On 2 May 2018 Ince & Co held the first of its 2018 Insurance & Reinsurance Law Seminar series for the London market. Partner Simon Cooper opened the event by outlining the key points insurers and brokers need to know about the Single Claims Agreement Party (SCAP). SCAP is a ground-breaking agreement which is the product of collaboration between the London and International Insurance Brokers Association (LIIBA), the Lloyd’s Market Association (LMA) and the International Underwriting Association (IUA). Simon, together with Associate Mehmet Achik-El, assisted in the drafting of the agreement and provided legal advice on the project to the LMA and IUA.
Next up was our regular feature, ‘What’s New in the Courts?’, an update on the most recent insurance and reinsurance cases. Senior Associate Christopher Crane reviewed the decision in Bluebon Limited v Ageas, in which the High Court was tasked with deciding whether an ‘Electrical Installation Inspection Warranty’ in a property policy was a ‘true’ warranty. He also considered what decision the court might have come to had the Insurance Act 2015 (which applies to contracts entered into on or after 12 August 2016) applied. Partner Ben Ogden then took a look at the decision in Wingate v SRA and SRA v Malins, in which the Court of Appeal grappled with the meaning of “integrity” in the context of professional conduct and, specifically, whether it is synonymous with “honesty”. Managing Associate Carrie Radford continued the dishonesty theme with some recent judicial interpretations of ‘fundamental dishonesty’ within the meaning of the Civil Procedure Rules and the Criminal Justice and Courts Act 2015.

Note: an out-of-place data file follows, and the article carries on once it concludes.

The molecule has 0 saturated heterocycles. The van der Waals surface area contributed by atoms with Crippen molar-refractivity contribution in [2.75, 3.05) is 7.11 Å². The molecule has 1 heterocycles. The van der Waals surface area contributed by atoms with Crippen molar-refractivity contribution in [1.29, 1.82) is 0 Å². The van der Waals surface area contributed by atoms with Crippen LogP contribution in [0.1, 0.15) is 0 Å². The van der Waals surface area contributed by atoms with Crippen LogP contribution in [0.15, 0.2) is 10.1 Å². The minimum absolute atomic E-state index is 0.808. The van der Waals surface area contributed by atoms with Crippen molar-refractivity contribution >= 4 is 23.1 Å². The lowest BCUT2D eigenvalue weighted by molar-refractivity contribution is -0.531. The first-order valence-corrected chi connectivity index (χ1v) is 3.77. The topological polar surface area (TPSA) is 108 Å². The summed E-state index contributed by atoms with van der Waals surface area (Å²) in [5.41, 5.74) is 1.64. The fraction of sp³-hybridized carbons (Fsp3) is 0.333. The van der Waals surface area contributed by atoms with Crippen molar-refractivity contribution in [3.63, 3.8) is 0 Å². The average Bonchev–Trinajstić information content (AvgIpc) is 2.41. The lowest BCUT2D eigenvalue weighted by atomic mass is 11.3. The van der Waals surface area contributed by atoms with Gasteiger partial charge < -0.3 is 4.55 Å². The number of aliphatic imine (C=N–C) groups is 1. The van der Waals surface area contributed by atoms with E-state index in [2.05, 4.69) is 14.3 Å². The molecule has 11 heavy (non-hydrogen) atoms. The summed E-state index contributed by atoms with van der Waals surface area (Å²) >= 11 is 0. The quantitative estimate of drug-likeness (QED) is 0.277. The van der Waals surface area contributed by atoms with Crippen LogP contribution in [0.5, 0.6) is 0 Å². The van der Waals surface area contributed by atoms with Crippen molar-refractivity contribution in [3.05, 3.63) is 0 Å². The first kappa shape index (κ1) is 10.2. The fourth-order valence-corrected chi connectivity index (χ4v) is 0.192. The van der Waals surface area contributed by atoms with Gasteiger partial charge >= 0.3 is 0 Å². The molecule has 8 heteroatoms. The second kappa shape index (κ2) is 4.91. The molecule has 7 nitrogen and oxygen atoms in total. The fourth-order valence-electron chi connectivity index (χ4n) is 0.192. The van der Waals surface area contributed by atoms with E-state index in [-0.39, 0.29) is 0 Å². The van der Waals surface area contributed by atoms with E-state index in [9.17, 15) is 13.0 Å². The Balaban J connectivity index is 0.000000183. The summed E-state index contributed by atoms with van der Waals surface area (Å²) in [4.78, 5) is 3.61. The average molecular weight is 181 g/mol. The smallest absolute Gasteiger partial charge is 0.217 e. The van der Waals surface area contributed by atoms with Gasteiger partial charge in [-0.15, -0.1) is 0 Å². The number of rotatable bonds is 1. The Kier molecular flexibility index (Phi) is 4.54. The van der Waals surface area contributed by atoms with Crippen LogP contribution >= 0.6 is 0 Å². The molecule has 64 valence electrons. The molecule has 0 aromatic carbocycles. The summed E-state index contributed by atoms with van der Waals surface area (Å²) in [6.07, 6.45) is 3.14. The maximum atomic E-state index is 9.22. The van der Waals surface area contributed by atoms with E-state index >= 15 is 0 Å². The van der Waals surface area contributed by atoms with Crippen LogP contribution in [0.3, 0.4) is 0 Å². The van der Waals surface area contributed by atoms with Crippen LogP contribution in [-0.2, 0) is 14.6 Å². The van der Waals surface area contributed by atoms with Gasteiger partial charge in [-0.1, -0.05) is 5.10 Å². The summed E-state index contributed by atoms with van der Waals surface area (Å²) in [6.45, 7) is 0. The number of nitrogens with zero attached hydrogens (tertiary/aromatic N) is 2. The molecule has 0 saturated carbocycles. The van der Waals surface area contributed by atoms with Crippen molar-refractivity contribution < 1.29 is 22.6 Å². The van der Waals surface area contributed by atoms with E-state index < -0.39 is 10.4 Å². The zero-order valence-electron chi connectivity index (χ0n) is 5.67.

Simon Cooper ended proceedings with some crystal ball gazing, looking at some of the forthcoming legal and regulatory developments likely to have practical implications for the insurance/reinsurance market. In the next few months, the Supreme Court will hand down judgment in the B Atlantic as to whether clause 4.1.5 of the standard form Institute War and Strikes Clauses 1/10/83, which excludes losses arising from detainment by reasons of infringement of customs regulations, operates to exclude a claim where the infringement of customs regulations occurred due to an insured peril. They will also be ruling on jurisdictional issues, in Keefe v Hoteles Pinero Canerias, which has the potential to have a significant impact on where insurers can be sued. Simon also flagged some of the legal and regulatory issues likely to arise from market modernisation, cyber risk and the growing use of AI in insurance and more generally.
If you are interested in receiving a copy of the slides, please contact firstname.lastname@example.org.